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P.R. People Need to Get the Picture

Learning to think visually is an absolute prerequisite to professional communications.

Learning to think visually is an absolute prerequisite to professional communications.

The New York City Department of Heath recently put out a video public service announcement about the ill effects of drinking too much soda.  Grab yourself super-sized cup of your favorite sugary beverage and check it out.

Whether you like it or are stifling a gag reflex (or both), it’s hard to deny the effectiveness of such visceral images.  So what I want to know is, how come when it comes to the effective use of images in communications, so many PR people still don’t get the picture?

I got into the business, like so many others, because I am a natural “words guy.”  But you can learn to think visually.  Fact is, you better learn, or you are relegating yourself to an increasingly silo’d and fossilized form of communications.  The Pouring on the Pounds video, above, is just the eye-candy that draws viewers to a web site full of relevant heath information and tools.  It’s part of a comprehensive campaign that taps the proven superiorty of powerful images to draw people in.  And there is absolutely no reason why campaigns like these shouldn’t be dominated by savvy PR professionals.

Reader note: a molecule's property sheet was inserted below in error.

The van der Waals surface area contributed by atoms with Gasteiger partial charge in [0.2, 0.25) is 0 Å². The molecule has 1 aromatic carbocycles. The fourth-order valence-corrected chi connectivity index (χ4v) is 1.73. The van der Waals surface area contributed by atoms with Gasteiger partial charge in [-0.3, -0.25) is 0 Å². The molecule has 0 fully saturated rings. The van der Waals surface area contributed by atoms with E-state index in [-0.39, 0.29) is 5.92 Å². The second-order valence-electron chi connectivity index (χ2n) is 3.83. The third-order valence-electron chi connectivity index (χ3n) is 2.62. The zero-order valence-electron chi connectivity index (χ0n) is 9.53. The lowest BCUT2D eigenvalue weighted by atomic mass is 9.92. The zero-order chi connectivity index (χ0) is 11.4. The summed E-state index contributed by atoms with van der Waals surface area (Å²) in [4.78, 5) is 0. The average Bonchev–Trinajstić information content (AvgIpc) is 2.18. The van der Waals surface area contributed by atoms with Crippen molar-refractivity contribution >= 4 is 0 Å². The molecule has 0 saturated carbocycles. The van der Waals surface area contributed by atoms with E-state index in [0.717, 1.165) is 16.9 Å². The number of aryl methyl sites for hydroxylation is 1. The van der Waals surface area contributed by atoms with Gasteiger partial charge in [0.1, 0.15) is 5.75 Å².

Here’s a test to see whether you are (at least working on being) a visual thinker:

  • Are your slides still riddled with more bullets than the walls of the Alamo?  If so, you need to read Garr Reynold’s Presentation Zen, subscribe to his blog and start adopting his advice, pronto.  When you’ve upped your game a bit, you might check out the guys over at Duarte Design, who helped  a guy named Al Gore with a rather famous presentation called An Inconvenient Truth.  (And thanks, Garr, for turning me on to the Pouring on the Pounds video to begin with.)
  • Do you regularly check out TED, to see the world’s greatest presenters in action?
  • Do you check out the latest stuff, and share yours, on slideshare?
  • Are you tracking the media’s move to data visualization?  (Thanks, Sam Whitmore.)
  • Is istockphoto bookmarked so you can bring your ideas to life with high quality images?
  • Are you educating yourself on video SEO so you can jump to the top of search results?

Seems to me visual thinking is an absolute pre-requisite to all forms of professional communications going forward, whether digital, social, online or offline.  I’d love to hear–wait, I’d love to see!–what others are doing to focus in on visual thinking.

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